Pregnancy Complications from Herceptin, PERJETA, and KADCYLA

Contact Us to Start Enrollment

Disclaimer

Thank you for submitting your email information.

A registry representative will be in touch with you to finalize enrollment details and respond to any question you may have.

What is the MotHER Pregnancy Registry?

What is the MotHER Pregnancy Registry?

The MotHER Pregnancy Registry* is a U.S.-based, prospective, observational study of women with breast cancer who were treated with Herceptin® (trastuzumab), PERJETA® (pertuzumab), or KADCYLA® (ado-trastuzumab emtansine) during pregnancy or within seven months prior to conception.

The objective of this study is to describe adverse pregnancy complications, pregnancy outcomes, and fetal/infant outcomes in women with breast cancer treated with these therapies during pregnancy or within seven months prior to conception.

Enroll My Patient Why Should I Enroll
My Patients?

*The MotHER Pregnancy Registry is sponsored by Genentech, Inc.

Adjuvant Breast Cancer

Herceptin is indicated for adjuvant treatment of HER2-overexpressing node-positive or node-negative (ER/PR-negative or with one high-risk feature*) breast cancer:

  • As part of a treatment regimen containing doxorubicin, cyclophosphamide, and either paclitaxel or docetaxel
  • With docetaxel and carboplatin
  • As a single agent following multi-modality anthracycline-based therapy

*High risk is defined as ER/PR-positive with one of the following features: tumor size >2 cm, age <35 years, or tumor grade 2 or 3.

Metastatic Breast Cancer

Herceptin is indicated:

  • In combination with paclitaxel for the first line treatment of HER2-overexpressing metastatic breast cancer
  • As a single agent for treatment of HER2-overexpressing breast cancer in patients who have received one or more chemotherapy regimens for metastatic disease

Boxed WARNINGS and Additional Important Safety Information

  • Herceptin administration can result in sub-clinical and clinical cardiac failure. The incidence and severity was highest in patients receiving Herceptin with anthracycline-containing chemotherapy regimens. In a pivotal adjuvant trial, one patient who developed CHF died of cardiomyopathy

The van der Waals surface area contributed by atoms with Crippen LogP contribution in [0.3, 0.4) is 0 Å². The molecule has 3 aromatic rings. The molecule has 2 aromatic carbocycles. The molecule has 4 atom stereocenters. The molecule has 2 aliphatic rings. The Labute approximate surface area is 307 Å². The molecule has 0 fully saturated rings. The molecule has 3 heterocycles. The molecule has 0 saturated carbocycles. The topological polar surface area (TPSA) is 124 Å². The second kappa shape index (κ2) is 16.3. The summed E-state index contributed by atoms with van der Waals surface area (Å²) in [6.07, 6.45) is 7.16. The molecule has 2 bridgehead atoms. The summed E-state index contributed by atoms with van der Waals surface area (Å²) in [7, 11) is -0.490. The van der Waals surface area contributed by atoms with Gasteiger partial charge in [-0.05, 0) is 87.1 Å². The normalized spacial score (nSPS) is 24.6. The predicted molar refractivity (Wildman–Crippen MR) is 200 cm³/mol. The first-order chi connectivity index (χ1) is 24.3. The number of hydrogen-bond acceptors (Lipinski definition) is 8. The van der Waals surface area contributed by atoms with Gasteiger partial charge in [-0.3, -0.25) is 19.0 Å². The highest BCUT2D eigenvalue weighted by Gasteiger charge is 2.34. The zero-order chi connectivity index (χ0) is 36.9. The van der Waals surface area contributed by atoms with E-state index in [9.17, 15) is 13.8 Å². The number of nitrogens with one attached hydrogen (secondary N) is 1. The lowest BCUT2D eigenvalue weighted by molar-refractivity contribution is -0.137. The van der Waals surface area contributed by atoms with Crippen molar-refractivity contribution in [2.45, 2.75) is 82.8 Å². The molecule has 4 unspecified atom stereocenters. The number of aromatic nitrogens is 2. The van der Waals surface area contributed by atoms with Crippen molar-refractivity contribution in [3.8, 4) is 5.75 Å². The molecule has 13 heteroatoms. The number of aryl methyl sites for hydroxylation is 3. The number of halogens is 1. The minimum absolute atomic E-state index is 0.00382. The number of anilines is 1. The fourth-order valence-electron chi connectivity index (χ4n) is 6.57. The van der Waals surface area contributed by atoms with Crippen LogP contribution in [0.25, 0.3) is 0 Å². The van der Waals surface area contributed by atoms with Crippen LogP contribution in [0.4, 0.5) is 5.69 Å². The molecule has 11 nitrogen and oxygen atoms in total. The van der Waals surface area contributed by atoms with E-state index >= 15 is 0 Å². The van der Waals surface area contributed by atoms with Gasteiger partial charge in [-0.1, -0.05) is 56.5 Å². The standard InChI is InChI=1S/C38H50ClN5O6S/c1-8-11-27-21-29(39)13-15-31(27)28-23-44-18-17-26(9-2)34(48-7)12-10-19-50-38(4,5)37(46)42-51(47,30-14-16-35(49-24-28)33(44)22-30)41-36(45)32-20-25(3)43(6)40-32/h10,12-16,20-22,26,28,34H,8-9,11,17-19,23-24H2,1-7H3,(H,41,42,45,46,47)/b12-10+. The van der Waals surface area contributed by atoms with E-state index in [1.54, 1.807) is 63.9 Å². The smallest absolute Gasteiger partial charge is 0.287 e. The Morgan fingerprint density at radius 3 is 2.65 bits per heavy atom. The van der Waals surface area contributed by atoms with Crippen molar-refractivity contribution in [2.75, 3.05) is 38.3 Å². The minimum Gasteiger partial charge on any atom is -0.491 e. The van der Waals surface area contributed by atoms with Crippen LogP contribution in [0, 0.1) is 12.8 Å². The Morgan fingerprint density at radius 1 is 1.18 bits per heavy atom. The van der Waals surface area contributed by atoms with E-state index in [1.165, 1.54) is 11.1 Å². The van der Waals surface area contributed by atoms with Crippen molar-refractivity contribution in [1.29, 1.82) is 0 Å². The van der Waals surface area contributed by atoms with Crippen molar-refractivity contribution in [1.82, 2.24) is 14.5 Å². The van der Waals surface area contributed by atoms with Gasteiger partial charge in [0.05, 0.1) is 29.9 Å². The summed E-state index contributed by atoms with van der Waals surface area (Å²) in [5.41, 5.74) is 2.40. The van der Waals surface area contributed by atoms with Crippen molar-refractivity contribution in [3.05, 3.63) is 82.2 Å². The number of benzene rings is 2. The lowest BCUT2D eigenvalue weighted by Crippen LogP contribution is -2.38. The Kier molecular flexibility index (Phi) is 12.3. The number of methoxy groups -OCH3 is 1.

• Evaluate left ventricular function in all patients prior to and during treatment with Herceptin. Discontinue Herceptin treatment in patients receiving adjuvant therapy and withhold Herceptin in patients with metastatic disease for clinically significant decrease in left ventricular function
  • Herceptin administration can result in serious and fatal infusion reactions and pulmonary toxicity. Symptoms usually occur during or within 24 hours of Herceptin administration. Interrupt Herceptin infusion for dyspnea or clinically significant hypotension. Monitor patients until symptoms completely resolve. Discontinue Herceptin for anaphylaxis, angioedema, interstitial pneumonitis, or acute respiratory distress syndrome
  • Exposure to Herceptin during pregnancy can result in oligohydramnios and oligohydramnios sequence manifesting as pulmonary hypoplasia, skeletal abnormalities, and neonatal death. Advise patients of these risks and the need for effective contraception

Cardiomyopathy and Cardiac Monitoring

  • Herceptin administration can result in sub-clinical and clinical cardiac failure. The incidence and severity was highest in patients receiving Herceptin with anthracycline-containing chemotherapy regimens. In a pivotal adjuvant trial, one patient who developed CHF died of cardiomyopathy
  • Discontinue Herceptin treatment in patients receiving adjuvant therapy and withhold Herceptin in patients with metastatic disease for clinically significant decrease in left ventricular function
  • Evaluate cardiac function prior to and during treatment. For adjuvant therapy, also evaluate cardiac function after completion of Herceptin
  • Monitor frequently for decreased left ventricular function during and after Herceptin treatment. Monitor more frequently if Herceptin is withheld for significant left ventricular cardiac dysfunction

Infusion Reactions and Pulmonary Toxicity

  • Herceptin administration can result in serious and fatal infusion reactions and pulmonary toxicity
  • Symptoms usually occur during or within 24 hours of Herceptin administration
  • Interrupt Herceptin infusion for dyspnea or clinically significant hypotension
  • Monitor patients until symptoms completely resolve
  • Discontinue Herceptin for anaphylaxis, angioedema, interstitial pneumonitis, or acute respiratory distress syndrome

Embryo-Fetal Toxicity

  • Exposure to Herceptin during pregnancy can result in oligohydramnios and oligohydramnios sequence manifesting as pulmonary hypoplasia, skeletal abnormalities, and neonatal death
  • Verify the pregnancy status of females of reproductive potential prior to the initiation of Herceptin
  • Advise pregnant women and females of reproductive potential that exposure to Herceptin during pregnancy or within 7 months prior to conception can result in fetal harm
  • Advise females of reproductive potential to use effective contraception during treatment and for at least 7 months following the last dose of Herceptin
  • Encourage women who receive Herceptin during pregnancy or within 7 months prior to conception to enroll in the MotHER Pregnancy Registry by contacting 1-800-690-6720 or visiting http://www.motherpregnancyregistry.com/